- Part II
Chapter 4 starts charting your course by discovering the overall outcomes you hope the product will deliver and who it seeks to help. From there, it demonstrates how to brainstorm potential ideas for behavior change—how, specifically, your users will get fit or take control of their finances, for example.
Chapter 5 gathers knowledge about your users, and then evaluates the various behaviors they could change in light of their needs, interests, and prior experience. It shows how to analyze the (behavioral) cost-effectiveness of various actions, and how they affect the bottom line of a company. It also demonstrates how to make a decision and select the specific behavior that the product will support.
- Part III
Chapter 6 introduces you to the meat of the process: designing the product itself. You start by structuring the action so people will actually take it! This task includes breaking the problem down into component steps, tailoring it based on your user research, and making it understandable and feasible. To make the discussion concrete, this section also starts the idea of a conceptual design or behavioral plan: a narrative of how the product team envisions user interaction with the product and how users will change their behavior.
Chapter 7 covers the second part of the design: how to construct the environment—especially the product itself—so that the user is encouraged to take the action. Naturally, this involves motivation, but I discuss how that is often not the core issue with behavior change products. You can encourage action with an immediate cue to act, a feedback loop, removing distractions, and avoiding user-specific obstacles.
Chapter 8 completes the design process with a discussion of how a product can prepare users for action ahead of time. I talk about how to help users rewrite their personal narrative to weave in action, how to build a behavioral bridge between the new action and other things they are familiar with, and how to provide users with information and education, especially about the task ahead.
- Part IV
Chapter 9 moves from the behavioral plan, or conceptual design, to the interface design. I discuss how to convert the behavioral plan into user stories or written specs, and then into wireframes and graphic designs.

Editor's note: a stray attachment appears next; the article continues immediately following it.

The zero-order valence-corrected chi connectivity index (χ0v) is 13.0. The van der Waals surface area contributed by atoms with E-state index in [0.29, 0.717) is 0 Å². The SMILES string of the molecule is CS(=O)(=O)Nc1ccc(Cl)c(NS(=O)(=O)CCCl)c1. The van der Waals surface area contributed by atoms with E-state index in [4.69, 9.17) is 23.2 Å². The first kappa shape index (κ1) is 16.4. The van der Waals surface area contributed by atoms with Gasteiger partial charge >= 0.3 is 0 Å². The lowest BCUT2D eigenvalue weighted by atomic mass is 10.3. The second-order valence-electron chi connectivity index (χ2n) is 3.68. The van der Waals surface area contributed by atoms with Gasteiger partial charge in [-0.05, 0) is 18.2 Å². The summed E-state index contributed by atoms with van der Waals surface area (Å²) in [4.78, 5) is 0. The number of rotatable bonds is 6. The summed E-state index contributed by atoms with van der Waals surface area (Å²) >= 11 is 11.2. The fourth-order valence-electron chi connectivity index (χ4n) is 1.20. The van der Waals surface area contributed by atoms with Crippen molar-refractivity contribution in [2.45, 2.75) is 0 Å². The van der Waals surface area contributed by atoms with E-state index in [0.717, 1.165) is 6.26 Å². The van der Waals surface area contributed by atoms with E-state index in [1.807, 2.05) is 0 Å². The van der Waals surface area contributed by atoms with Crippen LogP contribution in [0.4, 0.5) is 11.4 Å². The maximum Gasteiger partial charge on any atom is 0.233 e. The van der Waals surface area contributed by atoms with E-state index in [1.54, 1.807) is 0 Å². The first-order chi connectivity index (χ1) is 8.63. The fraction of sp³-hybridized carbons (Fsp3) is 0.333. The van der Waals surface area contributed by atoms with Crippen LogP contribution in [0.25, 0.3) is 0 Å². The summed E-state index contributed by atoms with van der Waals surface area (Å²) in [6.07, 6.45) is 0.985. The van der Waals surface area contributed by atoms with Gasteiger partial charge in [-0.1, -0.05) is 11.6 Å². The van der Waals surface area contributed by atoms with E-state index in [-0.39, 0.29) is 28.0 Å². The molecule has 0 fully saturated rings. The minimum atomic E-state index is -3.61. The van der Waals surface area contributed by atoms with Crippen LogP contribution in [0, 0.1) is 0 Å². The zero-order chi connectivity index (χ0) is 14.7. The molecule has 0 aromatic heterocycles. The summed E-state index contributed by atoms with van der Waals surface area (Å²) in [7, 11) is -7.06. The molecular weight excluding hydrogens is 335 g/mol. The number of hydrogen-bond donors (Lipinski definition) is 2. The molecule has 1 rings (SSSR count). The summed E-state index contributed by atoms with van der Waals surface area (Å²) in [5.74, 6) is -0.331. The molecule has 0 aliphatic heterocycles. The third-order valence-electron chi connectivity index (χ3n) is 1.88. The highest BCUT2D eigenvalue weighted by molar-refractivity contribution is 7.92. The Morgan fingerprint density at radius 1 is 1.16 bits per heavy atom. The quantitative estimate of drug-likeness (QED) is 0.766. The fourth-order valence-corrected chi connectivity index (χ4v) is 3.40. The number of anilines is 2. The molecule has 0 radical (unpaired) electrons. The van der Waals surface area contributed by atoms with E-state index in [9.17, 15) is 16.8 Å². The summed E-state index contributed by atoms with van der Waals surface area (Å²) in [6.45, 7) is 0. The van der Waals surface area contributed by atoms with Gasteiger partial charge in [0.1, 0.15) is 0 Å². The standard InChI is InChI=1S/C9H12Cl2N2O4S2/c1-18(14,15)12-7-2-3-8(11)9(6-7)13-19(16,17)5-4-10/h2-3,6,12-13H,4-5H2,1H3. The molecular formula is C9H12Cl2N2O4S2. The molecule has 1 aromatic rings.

Chapter 10 delves into how to review a set of interface designs for their behavioral impact. I show you how to reapply the core design process (gather knowledge, structure the action, construct the environment, and prepare the user) at a more detailed, tactical level.
Chapter 11 is about implementation: how to build the product from the designs. I talk about the collaboration between the product team and the engineering team, and how to evaluate the behavioral impact of design revisions. Early user feedback on the product (hopefully in a prototype phase) can help immensely.
- Part V
Chapter 12 focuses on assessing the product’s impact: its success or failure. I cover how to instrument the application to track essential data, and how to use experimental methods and statistical models to gain insight. I talk about the challenges of gauging the causal impact of software on real-world behavior, and how to overcome them.
Chapter 13 delves into another aspect of data gathering and analysis: finding the problems that limit impact. I also discuss how proper instrumentation can identify bottlenecks in the application that are limiting impact. This chapter also discusses how qualitative and quantitative analyses are both needed, and work hand in hand.
In Chapter 14, I talk about how the lessons from the measurement process can be reapplied in later versions of the application. I also discuss how designing for behavior change fits into the product development processes, and how it can be applied to retrofit existing products.
- Part VI
Chapter 15 covers some of the questions that can arise when putting these lessons into practice, such as how to build a sustainable business around behavior change, and how to sustain engagement with your product.
Finally, Chapter 16 wraps things up with a quick review of the designing for behavior change process and key takeaways on how to make it happen in your organization.
In the appendixes, there’s information for those who are looking to dive even deeper into these topics:
A glossary of key terms, like “behavioral plan” and “data bridge”
An annotated list of resources for learning more about psychology and product design
The book’s bibliography
Each of the core chapters ends with a quick summary of the approach, if you only have a few minutes. It’s a useful wrap-up and also gives advice if you’re just looking for an informal process to sketch things out before you jump in head first. In honor of the many people coming up with exciting ideas to start new companies based on a concept sketched on a cocktail napkin, the summary sections of each chapter are titled “On a Napkin.”
My hope with this book is to further the conversation about voluntary behavior change and help build up the tools needed to develop behaviorally effective products. However, I have no illusions about the completeness of this work—there’s still a tremendous amount to figure out. We’re all going to learn as we go along.
Personally, I’m always looking to learn, share, and collaborate, so please don’t hesitate to reach out to me if you have a cool story to share, an idea for a research project that would further develop the field, or just an idea for a behavior-changing project that you’d like to bounce off someone. In most places, you can find me under “sawendel” (Twitter, LinkedIn, AngelList); you can also find my up-to-date contact information at http://about.me/sawendel.